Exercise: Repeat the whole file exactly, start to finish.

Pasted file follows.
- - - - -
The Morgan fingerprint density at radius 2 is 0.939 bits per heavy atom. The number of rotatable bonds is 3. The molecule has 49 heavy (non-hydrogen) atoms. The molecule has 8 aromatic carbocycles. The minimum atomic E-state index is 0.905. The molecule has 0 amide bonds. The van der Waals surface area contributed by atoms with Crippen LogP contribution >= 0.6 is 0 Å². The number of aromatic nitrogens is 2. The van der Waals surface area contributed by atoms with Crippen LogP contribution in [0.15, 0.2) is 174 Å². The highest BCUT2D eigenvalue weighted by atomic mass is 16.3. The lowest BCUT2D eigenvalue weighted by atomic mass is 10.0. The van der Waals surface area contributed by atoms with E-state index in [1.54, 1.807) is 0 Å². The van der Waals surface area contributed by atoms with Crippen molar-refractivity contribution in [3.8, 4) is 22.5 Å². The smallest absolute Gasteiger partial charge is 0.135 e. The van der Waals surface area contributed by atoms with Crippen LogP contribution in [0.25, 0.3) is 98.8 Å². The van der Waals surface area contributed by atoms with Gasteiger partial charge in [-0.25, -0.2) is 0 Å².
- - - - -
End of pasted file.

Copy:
The Morgan fingerprint density at radius 2 is 0.939 bits per heavy atom. The number of rotatable bonds is 3. The molecule has 49 heavy (non-hydrogen) atoms. The molecule has 8 aromatic carbocycles. The minimum atomic E-state index is 0.905. The molecule has 0 amide bonds. The van der Waals surface area contributed by atoms with Crippen LogP contribution >= 0.6 is 0 Å². The number of aromatic nitrogens is 2. The van der Waals surface area contributed by atoms with Crippen LogP contribution in [0.15, 0.2) is 174 Å². The highest BCUT2D eigenvalue weighted by atomic mass is 16.3. The lowest BCUT2D eigenvalue weighted by atomic mass is 10.0. The van der Waals surface area contributed by atoms with E-state index in [1.54, 1.807) is 0 Å². The van der Waals surface area contributed by atoms with Crippen molar-refractivity contribution in [3.8, 4) is 22.5 Å². The smallest absolute Gasteiger partial charge is 0.135 e. The van der Waals surface area contributed by atoms with Crippen LogP contribution in [0.25, 0.3) is 98.8 Å². The van der Waals surface area contributed by atoms with Gasteiger partial charge in [-0.25, -0.2) is 0 Å².